We take a look at the 1983 U.S.-invasion of Grenada that led to the installation of a pro-American government to replace the former rule of the leftist President Maurice Bishop. We speak with Bishop’s former Press Secretary Don Rojas, who was deported from Grenada by the U.S. military. [Includes transcript]
In the early morning hours of October 25, 1983, the United States invaded the small Caribbean nation of Grenada. The fiery leftist President Maurice Bishop had been assassinated days earlier. The initial invasion consisted of some 1,200 US troops. At the time of the invasion, a delegation of 500 Cubans were in the country.
They included doctors, engineers, teachers and construction workers, who were there to help build an international civilian airport for Grenada. When the US forces moved in they landed at the airport, they killed more than a dozen Cubans and more than 40 Grenadian soldiers. The U.S. quickly consolidated its occupation of the island and expanded its force to more than 7,000. By December a pro-American government was established.
- Don Rojas, the former Press Secretary for President Maurice Bishop of Grenada from 1981-1983. Before that he was the Editor in Chief of Grenada’s national newspaper “The Free West Indian.” When US Marines invaded Grenada in 1983, he was deported by the US military to Barbados. He is currently the General Manager of Pacifica station WBAI in New York.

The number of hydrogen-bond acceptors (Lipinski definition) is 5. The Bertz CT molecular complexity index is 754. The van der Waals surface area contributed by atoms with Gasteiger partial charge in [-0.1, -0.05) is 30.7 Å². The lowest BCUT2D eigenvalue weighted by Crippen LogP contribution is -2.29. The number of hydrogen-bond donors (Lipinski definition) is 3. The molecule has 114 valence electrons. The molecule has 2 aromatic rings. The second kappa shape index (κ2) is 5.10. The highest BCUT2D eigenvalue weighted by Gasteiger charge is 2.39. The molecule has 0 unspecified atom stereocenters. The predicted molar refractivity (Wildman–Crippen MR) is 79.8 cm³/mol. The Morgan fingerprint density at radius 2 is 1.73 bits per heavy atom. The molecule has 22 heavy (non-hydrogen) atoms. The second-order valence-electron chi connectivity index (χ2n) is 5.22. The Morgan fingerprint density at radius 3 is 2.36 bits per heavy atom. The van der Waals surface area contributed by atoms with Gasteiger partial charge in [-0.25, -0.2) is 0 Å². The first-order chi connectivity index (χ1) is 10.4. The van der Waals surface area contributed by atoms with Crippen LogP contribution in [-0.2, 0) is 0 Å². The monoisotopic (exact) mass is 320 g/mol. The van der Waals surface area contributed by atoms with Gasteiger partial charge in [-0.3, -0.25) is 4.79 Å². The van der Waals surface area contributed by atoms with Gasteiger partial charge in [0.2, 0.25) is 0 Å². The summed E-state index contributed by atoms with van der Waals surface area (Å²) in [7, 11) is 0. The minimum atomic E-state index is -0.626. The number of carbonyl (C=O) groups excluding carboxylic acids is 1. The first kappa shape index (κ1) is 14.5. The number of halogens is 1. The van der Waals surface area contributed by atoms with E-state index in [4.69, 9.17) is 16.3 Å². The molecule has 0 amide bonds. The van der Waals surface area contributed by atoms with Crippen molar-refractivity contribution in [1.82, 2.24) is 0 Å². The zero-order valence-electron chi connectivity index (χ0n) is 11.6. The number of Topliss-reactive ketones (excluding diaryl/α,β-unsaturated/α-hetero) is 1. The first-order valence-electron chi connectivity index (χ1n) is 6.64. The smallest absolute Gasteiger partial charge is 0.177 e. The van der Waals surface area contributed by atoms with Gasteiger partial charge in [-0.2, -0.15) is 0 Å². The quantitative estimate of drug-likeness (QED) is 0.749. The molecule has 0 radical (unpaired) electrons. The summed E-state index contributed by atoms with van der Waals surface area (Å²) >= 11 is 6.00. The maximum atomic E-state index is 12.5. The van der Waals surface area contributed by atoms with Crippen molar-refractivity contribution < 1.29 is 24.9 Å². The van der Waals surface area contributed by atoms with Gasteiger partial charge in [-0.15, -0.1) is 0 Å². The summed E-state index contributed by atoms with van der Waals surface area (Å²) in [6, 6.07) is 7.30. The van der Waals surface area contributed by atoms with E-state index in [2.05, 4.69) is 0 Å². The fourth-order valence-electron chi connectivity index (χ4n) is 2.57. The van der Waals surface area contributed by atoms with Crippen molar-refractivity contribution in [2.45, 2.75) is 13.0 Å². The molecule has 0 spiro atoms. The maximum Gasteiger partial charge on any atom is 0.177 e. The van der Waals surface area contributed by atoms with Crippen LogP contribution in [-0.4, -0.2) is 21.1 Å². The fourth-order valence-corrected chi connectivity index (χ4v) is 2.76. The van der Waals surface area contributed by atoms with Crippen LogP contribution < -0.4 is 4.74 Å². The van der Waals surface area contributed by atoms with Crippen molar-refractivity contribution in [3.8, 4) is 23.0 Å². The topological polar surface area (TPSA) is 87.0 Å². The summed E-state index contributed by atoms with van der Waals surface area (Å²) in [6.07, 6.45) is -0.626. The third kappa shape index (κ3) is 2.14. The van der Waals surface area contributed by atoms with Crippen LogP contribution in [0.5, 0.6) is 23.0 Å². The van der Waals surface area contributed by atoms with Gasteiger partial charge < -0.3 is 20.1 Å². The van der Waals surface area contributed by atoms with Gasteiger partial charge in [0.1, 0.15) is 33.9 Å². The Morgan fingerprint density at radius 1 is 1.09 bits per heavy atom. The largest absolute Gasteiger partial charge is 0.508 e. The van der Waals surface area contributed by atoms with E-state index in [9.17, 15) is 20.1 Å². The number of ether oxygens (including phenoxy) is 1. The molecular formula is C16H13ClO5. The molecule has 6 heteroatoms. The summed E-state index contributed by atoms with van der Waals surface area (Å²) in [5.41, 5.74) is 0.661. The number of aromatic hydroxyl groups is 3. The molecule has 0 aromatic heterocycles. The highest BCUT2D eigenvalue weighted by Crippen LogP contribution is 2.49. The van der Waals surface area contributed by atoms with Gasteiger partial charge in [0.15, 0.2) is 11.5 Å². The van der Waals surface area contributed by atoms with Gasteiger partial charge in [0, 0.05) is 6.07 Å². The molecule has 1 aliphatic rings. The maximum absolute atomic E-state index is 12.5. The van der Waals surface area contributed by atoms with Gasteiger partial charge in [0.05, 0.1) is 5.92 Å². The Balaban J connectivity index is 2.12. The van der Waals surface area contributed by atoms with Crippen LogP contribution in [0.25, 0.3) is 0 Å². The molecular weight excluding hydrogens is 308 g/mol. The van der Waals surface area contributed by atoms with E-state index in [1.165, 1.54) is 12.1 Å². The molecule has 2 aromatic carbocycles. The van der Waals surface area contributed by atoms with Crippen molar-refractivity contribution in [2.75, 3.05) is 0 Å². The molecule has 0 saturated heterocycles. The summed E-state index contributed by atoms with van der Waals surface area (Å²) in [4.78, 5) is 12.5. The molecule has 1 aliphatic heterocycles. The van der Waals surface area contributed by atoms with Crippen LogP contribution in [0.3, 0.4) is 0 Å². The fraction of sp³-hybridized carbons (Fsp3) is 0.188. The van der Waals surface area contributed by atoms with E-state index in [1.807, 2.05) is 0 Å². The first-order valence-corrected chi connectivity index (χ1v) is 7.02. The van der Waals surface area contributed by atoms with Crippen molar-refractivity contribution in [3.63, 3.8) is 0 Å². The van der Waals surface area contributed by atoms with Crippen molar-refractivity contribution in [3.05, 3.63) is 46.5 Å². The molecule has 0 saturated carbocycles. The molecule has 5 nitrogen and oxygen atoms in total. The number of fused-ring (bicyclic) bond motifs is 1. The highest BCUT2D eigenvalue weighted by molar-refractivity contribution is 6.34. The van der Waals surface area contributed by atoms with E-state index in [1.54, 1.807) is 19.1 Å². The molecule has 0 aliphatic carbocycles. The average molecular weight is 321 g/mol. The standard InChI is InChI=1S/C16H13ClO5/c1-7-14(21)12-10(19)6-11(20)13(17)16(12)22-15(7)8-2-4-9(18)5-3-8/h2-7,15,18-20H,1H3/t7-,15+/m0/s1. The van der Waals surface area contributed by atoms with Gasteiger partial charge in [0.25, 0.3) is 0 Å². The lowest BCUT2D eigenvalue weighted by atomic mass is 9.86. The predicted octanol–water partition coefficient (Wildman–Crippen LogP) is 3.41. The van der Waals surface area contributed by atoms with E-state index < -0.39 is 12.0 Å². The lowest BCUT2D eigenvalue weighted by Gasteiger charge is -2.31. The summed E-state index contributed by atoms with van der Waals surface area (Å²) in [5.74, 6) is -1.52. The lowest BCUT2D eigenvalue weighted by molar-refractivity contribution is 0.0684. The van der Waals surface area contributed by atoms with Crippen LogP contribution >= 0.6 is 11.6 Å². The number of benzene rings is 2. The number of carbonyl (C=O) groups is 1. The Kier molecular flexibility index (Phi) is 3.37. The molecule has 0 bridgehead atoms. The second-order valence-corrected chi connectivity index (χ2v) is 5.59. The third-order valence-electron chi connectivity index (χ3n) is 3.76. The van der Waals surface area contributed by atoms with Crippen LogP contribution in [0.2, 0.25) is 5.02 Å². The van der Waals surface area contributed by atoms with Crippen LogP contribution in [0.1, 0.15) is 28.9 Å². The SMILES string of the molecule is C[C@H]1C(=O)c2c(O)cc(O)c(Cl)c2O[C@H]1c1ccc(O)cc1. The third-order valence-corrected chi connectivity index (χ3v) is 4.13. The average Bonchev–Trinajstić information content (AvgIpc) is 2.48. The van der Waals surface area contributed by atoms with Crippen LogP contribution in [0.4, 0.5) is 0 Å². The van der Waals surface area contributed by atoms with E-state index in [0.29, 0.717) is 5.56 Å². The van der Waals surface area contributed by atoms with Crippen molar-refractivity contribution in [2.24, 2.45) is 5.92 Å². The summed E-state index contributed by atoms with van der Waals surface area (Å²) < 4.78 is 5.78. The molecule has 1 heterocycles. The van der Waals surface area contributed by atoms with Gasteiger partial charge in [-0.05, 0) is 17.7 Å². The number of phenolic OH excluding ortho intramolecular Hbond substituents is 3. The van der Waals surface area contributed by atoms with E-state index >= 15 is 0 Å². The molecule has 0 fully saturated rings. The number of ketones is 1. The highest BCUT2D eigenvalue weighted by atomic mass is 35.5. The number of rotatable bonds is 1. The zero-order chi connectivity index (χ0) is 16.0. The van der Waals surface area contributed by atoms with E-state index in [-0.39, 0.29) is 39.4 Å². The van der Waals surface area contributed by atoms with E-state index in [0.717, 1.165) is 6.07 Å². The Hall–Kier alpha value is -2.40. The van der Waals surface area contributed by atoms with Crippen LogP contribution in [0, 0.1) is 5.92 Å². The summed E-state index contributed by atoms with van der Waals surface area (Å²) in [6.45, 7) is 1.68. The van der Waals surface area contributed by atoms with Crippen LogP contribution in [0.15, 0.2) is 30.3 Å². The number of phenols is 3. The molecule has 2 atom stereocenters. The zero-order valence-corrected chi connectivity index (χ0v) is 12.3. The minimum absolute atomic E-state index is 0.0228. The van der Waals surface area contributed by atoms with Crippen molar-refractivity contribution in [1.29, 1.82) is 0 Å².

AMY GOODMAN: Welcome to democracy now!.
DON ROJAS: Thank you for having me.
AMY GOODMAN: Nice to see you.
DON ROJAS: Good to be with you and Juan.
AMY GOODMAN: Tell us with that morning, October, 25, 1983. Where were you?
DON ROJAS: I was actually in hiding. I was underground, so to speak, this coming a few days after the coup d’état that had assassinated Prime Minister Maurice bishop, and several of his close colleagues. I was in hiding at the time. The invasion, of course, brought tremendous fury, death and destruction in the first 24 hours, and continuing for another week or so, active fighting throughout the country, resulting in the deaths of many Grenadians, and international workers, including Cubans who were there to help us construct the civilian international airport.
JUAN GONZALEZ: An invasion of a country doesn’t occur overnight. To what degree, in retrospect as you have been able to see the facts, was the invasion coordinated with the coup? Or was it done with knowledge that the coup was about to occur?
DON ROJAS: No, no. The coup provided a pretext for the invasion to take place at that particular moment. In other words, taking advantage of an opportunity of internal destabilization as a result of the coup and confusion within the Grenadian society. The invasion however had been planned by the Reagan administration as far back as 1981. In fact, there were mock invasion, military exercises on the island of Viequas off of the island of Puerto Rico. Viequas happens to be similar in topography to Grenada. This had been in the works, so to speak, for at least two years before October of 1983.